Fox News 2024-04-05 01:06:06


Broker who found squatters in home says city allowing ‘culture of lawlessness’

A “culture of lawlessness” has allowed squatters to take control of properties and haul homeowners through costly, lengthy legal battles, a real estate broker facing alleged squatters of her own told Fox News.

“Squatters are a major problem not only in the area, but all over New York,” Top Nest Properties broker Ejona Bardhi Shyti told Fox News while standing in Queens.

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Shyti said she discovered in March that two squatters moved into a Queens property she manages, changed the locks and refused to leave, the Daily Mail reported. The alleged squatters claimed they could legally occupy the property and sued Shyti and the firm that owns it.

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“Right now, we have real leases signed with real tenants who are waiting to get into the units at Lakewood Avenue,” Shyti said. “However, they’re unable to do so because of this squatter situation.”

The two alleged squatters, Lance Hunt Jr. and Rondie L. Francis, submitted to the court a residential lease agreement, utility bills, rent checks and mail addressed to them at the duplex, along with a $25.27 Shake Shack receipt delivered through Uber Eats on Jan. 15, 2024, as proof of legal residency. They also claimed Shyti, alongside police, “illegally and unlawfully forced” them out of the unit and changed the locks. 

The property, located in the Jamaica neighborhood, is listed for nearly $930,000, according to Zillow

DHS ARRESTS 3 AT SUSPECTED NYC MIGRANT SQUATTER HOUSE LIVE ON CAMERA

“There’s a general culture of lawlessness that’s taken over New York City right now, as evidenced by the migrant influencer who was brazen enough to encourage people to go into people’s homes and become squatters,” Shyti said. 

A Venezuelan migrant went viral last month on TikTok after posting a video encouraging illegal immigrants to take advantage of squatting laws. New York police encountered eight Venezuelan migrants on March 27 squatting in a Bronx home, according to officers who spoke to the New York Post

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Tenants’ rights laws vary nationwide, but in some states like New York, police are seldom able to intervene, leaving homeowners and landlords with few options to reclaim their property once squatters have taken over. Under New York law, squatters can claim rights on a property if they have lived there at least 30 days, forcing victims to submit to long and expensive civil processes.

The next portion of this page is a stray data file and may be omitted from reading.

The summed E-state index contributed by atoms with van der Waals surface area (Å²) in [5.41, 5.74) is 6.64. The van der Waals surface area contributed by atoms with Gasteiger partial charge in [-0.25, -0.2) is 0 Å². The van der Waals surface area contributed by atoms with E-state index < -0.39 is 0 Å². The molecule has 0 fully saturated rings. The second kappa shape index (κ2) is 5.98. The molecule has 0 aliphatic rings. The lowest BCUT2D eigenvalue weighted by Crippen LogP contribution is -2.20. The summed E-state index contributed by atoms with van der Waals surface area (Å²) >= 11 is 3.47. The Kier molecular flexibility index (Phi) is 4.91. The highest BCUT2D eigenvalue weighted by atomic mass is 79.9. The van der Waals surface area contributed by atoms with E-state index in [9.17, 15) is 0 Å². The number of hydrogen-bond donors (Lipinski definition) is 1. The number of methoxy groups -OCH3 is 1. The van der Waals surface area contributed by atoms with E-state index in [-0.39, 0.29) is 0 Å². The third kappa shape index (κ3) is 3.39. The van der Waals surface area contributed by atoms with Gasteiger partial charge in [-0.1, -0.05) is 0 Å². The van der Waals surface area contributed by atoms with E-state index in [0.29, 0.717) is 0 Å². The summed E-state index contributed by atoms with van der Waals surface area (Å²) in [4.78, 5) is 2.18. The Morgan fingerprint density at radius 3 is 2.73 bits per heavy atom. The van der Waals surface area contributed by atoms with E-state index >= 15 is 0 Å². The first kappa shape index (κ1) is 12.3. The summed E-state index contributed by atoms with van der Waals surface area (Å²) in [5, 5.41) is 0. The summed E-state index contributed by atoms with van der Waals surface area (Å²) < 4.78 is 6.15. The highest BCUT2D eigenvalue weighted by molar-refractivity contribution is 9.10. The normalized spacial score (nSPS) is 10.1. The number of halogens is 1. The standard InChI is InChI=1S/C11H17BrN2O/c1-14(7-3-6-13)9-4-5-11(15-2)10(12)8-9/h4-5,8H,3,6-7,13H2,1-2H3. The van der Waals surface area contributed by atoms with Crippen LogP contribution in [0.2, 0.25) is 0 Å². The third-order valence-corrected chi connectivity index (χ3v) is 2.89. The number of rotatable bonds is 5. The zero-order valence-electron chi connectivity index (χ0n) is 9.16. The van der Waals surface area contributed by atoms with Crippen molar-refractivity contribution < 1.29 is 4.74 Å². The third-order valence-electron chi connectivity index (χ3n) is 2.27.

Queens homeowner Adele Andaloro, for example, was arrested last month for unlawful eviction after changing the locks to oust three alleged squatters from her $1 million dollar home. She inherited the property from her parents after they died and was trying to sell it, ABC 7 reported.

Shyti offered advice on how to take precautions against illegal residents.

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“Squatters are clearly targeting vacant homes, so as a homeowner you have to take every step possible to protect the home and not leave it vulnerable to them,” Shyti said. “If you do have a vacant property, do not leave any lock boxes visible. Put up curtains or blinds over the windows to not make it look empty. Set up cameras, alarm systems.” 

She also said it’s important to hire a realtor to routinely maintain and check on the property if the house is on the market, so they can keep detailed accounts of what they encounter and when.

“This comes in very handy if you do encounter a squatter situation, because that’s the information you’re going to need to show police in order to be able to do what you gotta do and get back in your home,” Shyti said.

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She said New York needs to step up to protect homeowners and landlords’ rights. She commended Florida for a new law that allows police to remove squatters and adds criminal penalties.

“I think New York City should definitely follow Florida’s lead,” Shyti said.

New York Assemblyman Jake Blumencranz, a Republican, introduced a bill last May that would clarify the definition of tenant to exclude squatters and up the 30-day threshold to claim squatters’ rights to 45 days. It’s been referred twice to the Assembly Housing Committee, but it hasn’t received a hearing or vote.

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“Squatters are not tenants and do not deserve tenants’ rights,” Shyti said. “I think that this new bill is going to allow police officers to do their jobs and to get these trespassers and these criminals out of these homes.”

The next court date in Shyti’s case is scheduled for Friday, the Daily Mail reported.

Jimmy Kimmel says that Trump leading in new polls ‘just gives me a headache’

Liberal late night host Jimmy Kimmel expressed shock and dismay at recent poll numbers showing former President Trump leading President Biden in multiple key states.

Kimmel’s Wednesday night monologue on “Jimmy Kimmel Live,” addressed how “There were presidential primaries in four states yesterday. Biden and Trump won them all,” nonetheless, “somehow the ghost of Nikki Haley continues to plague Trump like an undigested chalupa. Haley got 13% of the Republican vote in New York, more than 20% of Republicans in Wisconsin didn’t vote for Trump.”

However, one key fact had the late night host in disbelief.

“Not only is he still the front-runner, according to a new Wall Street Journal poll, Trump leads Biden in Arizona, Georgia, Michigan, Nevada, North Carolina, and Pennsylvania, all important states, which just gives me a headache,” Kimmel said. “How could this be?”